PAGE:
%tmp.sroa.0.0.idx6.i.i = getelementptr inbounds %"enum.Option<proc:Send()>"* %0, i64 0, i32 0

  ; Discriminator for slot
  %tmp.sroa.0.0.copyload7.i.i = load i8* %tmp.sroa.0.0.idx6.i.i, align 8
  %tmp.sroa.6.0.idx12.i.i = getelementptr inbounds %"enum.Option<proc:Send()>"* %0, i64 0, i32 1, i64 0
  %tmp.sroa.616.0.idx17.i.i = getelementptr inbounds %"enum.Option<proc:Send()>"* %0, i64 0, i32 2, i64 1
  %tmp.sroa.616.0.cast18.i.i = bitcast i64* %tmp.sroa.616.0.idx17.i.i to { i64, %tydesc*, i8*, i8*, i8 }**

  ; Env pointer for slot    
  %tmp.sroa.616.0.copyload19.i.i = load { i64, %tydesc*, i8*, i8*, i8 }** %tmp.sroa.616.0.cast18.i.i, align 8

And later on we have:

"_ZN17proc.Send$LP$$RP$9glue_drop19hd34fc795812c1ef2akE.exit5": ; preds = %join, %cond.i4
  %cond.not = xor i1 %cond, true
  %18 = icmp eq { i64, %tydesc*, i8*, i8*, i8 }* %tmp.sroa.616.0.copyload19.i.i, null
  %or.cond = or i1 %18, %cond.not
  br i1 %or.cond, label %"_ZN17proc.Send$LP$$RP$9glue_drop19hd34fc795812c1ef2akE.exit", label %cond.i.i8

%i18 is the result for checking whether the env pointer for the proc in slot is null, %cond.not is the result for checking whether slot is None. In the assembly that gets translated to the two conditional jumps, and the one for the env pointer comes first.

At the moment, I have no idea why that happens though.

Contributor

dotdash commented Jan 25, 2014

OK, so at some point LLVM moved the loads not only for the discriminator, but also for the proc contained in slot to the beginning of function:

define internal fastcc void @_ZN8function19hf4c7ff781ac735e1an4v0.0E(%"enum.Option<proc:Send()>"* nocapture, { void ({ i64, %tydesc*, i8*, i8*, i8 }*)*, { i64, %tydesc*, i8*, i8*, i8 }* }* noalias nocapture readonly) unnamed_addr #1 {
normal-return:
  %.sroa.2 = alloca [15 x i8], align 1
  %_breaker = alloca { void ({ i64, %tydesc*, i8*, i8*, i8 }*)*, { i64, %tydesc*, i8*, i8*, i8 }* }, align 8
  %arg = alloca { void ({ i64, %tydesc*, i8*, i8*, i8 }*)*, { i64, %tydesc*, i8*, i8*, i8 }* }, align 8
  %f.sroa.0.0.idx = getelementptr inbounds { void ({ i64, %tydesc*, i8*, i8*, i8 }*)*, { i64, %tydesc*, i8*, i8*, i8 }* }* %1, i64 0, i32 0
  %f.sroa.0.0.copyload = load void ({ i64, %tydesc*, i8*, i8*, i8 }*)** %f.sroa.0.0.idx, align 8
  %f.sroa.5.0.idx19 = getelementptr inbounds { void ({ i64, %tydesc*, i8*, i8*, i8 }*)*, { i64, %tydesc*, i8*, i8*, i8 }* }* %1, i64 0, i32 1
  %f.sroa.5.0.copyload = load { i64, %tydesc*, i8*, i8*, i8 }** %f.sroa.5.0.idx19, align 8
  %.sroa.2.1.idx10 = getelementptr inbounds [15 x i8]* %.sroa.2, i64 0, i64 0

  ; Loads from slot occur here
  %tmp.sroa.0.0.idx6.i.i = getelementptr inbounds %"enum.Option<proc:Send()>"* %0, i64 0, i32 0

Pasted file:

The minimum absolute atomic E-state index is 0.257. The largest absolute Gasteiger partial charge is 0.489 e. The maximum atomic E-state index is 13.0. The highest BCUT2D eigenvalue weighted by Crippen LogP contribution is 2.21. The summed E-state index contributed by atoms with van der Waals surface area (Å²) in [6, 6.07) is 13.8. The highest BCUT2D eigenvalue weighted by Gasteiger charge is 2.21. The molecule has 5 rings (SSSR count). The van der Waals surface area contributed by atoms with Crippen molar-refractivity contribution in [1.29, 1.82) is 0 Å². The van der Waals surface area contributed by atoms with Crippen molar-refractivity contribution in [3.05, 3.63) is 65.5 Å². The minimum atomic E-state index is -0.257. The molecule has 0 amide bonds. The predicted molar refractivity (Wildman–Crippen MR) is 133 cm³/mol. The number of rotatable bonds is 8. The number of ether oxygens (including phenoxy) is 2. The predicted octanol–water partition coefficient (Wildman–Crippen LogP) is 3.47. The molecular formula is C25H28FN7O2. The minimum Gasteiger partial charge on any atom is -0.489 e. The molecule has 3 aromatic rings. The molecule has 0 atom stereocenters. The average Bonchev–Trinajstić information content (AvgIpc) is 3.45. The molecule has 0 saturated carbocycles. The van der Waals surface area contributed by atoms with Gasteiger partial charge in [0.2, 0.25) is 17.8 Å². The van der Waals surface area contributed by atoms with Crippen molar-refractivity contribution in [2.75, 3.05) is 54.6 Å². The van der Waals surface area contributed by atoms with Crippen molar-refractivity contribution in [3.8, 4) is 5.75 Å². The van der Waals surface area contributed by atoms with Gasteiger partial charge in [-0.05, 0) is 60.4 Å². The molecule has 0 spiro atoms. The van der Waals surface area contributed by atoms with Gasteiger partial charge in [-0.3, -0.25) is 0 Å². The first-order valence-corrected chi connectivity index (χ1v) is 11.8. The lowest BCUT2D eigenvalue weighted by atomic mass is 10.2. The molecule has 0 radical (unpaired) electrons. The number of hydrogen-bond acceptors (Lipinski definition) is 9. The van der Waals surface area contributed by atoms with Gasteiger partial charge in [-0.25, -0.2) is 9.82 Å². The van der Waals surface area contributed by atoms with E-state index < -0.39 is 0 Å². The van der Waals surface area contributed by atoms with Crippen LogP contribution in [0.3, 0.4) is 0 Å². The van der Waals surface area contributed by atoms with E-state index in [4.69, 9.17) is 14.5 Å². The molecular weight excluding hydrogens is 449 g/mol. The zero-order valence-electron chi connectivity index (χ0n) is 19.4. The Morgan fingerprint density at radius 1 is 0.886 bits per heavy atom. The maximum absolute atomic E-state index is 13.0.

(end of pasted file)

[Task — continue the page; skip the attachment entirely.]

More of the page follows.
; Discriminator for slot
  %tmp.sroa.0.0.copyload7.i.i = load i8* %tmp.sroa.0.0.idx6.i.i, align 8
  %tmp.sroa.6.0.idx12.i.i = getelementptr inbounds %"enum.Option<proc:Send()>"* %0, i64 0, i32 1, i64 0
  %tmp.sroa.616.0.idx17.i.i = getelementptr inbounds %"enum.Option<proc:Send()>"* %0, i64 0, i32 2, i64 1
  %tmp.sroa.616.0.cast18.i.i = bitcast i64* %tmp.sroa.616.0.idx17.i.i to { i64, %tydesc*, i8*, i8*, i8 }**

  ; Env pointer for slot    
  %tmp.sroa.616.0.copyload19.i.i = load { i64, %tydesc*, i8*, i8*, i8 }** %tmp.sroa.616.0.cast18.i.i, align 8

And later on we have:

"_ZN17proc.Send$LP$$RP$9glue_drop19hd34fc795812c1ef2akE.exit5": ; preds = %join, %cond.i4
  %cond.not = xor i1 %cond, true
  %18 = icmp eq { i64, %tydesc*, i8*, i8*, i8 }* %tmp.sroa.616.0.copyload19.i.i, null
  %or.cond = or i1 %18, %cond.not
  br i1 %or.cond, label %"_ZN17proc.Send$LP$$RP$9glue_drop19hd34fc795812c1ef2akE.exit", label %cond.i.i8

%i18 is the result for checking whether the env pointer for the proc in slot is null, %cond.not is the result for checking whether slot is None. In the assembly that gets translated to the two conditional jumps, and the one for the env pointer comes first.

At the moment, I have no idea why that happens though.

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dotdash Jan 26, 2014

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Getting simpler :-)

struct X {
    x: ~uint,
}

#[inline(never)]
fn function(mut slot: Option<X>) {
    let a = std::util::replace(&mut slot, None);
    let _breaker = match a {
        Some(_) => ~1,
        None => ~1,
    };
}

#[start]
fn main(_: int, _: **u8) -> int {
    function(None);
    0
}
Contributor

dotdash commented Jan 26, 2014

Getting simpler :-)

struct X {
    x: ~uint,
}

#[inline(never)]
fn function(mut slot: Option<X>) {
    let a = std::util::replace(&mut slot, None);
    let _breaker = match a {
        Some(_) => ~1,
        None => ~1,
    };
}

#[start]
fn main(_: int, _: **u8) -> int {
    function(None);
    0
}
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thestinger Jan 26, 2014

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This is a known valgrind false positive and Rust already has a lot of suppressions for it. It's reported upstream on the LLVM bug tracker but is not really an LLVM issue, just a limitation of valgrind. LLVM is allowed to generate undefined reads if it can not change the program behavior.

http://llvm.org/bugs/show_bug.cgi?id=12319

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thestinger commented Jan 26, 2014

This is a known valgrind false positive and Rust already has a lot of suppressions for it. It's reported upstream on the LLVM bug tracker but is not really an LLVM issue, just a limitation of valgrind. LLVM is allowed to generate undefined reads if it can not change the program behavior.

http://llvm.org/bugs/show_bug.cgi?id=12319

@thestinger thestinger closed this Jan 26, 2014

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dotdash Jan 26, 2014

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Just for the record, the undefined read doesn't change the behaviour because it's just a check whether free should not be called, i.e. either it jumps over the free call right away, or it performs the second check.

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dotdash commented Jan 26, 2014

Just for the record, the undefined read doesn't change the behaviour because it's just a check whether free should not be called, i.e. either it jumps over the free call right away, or it performs the second check.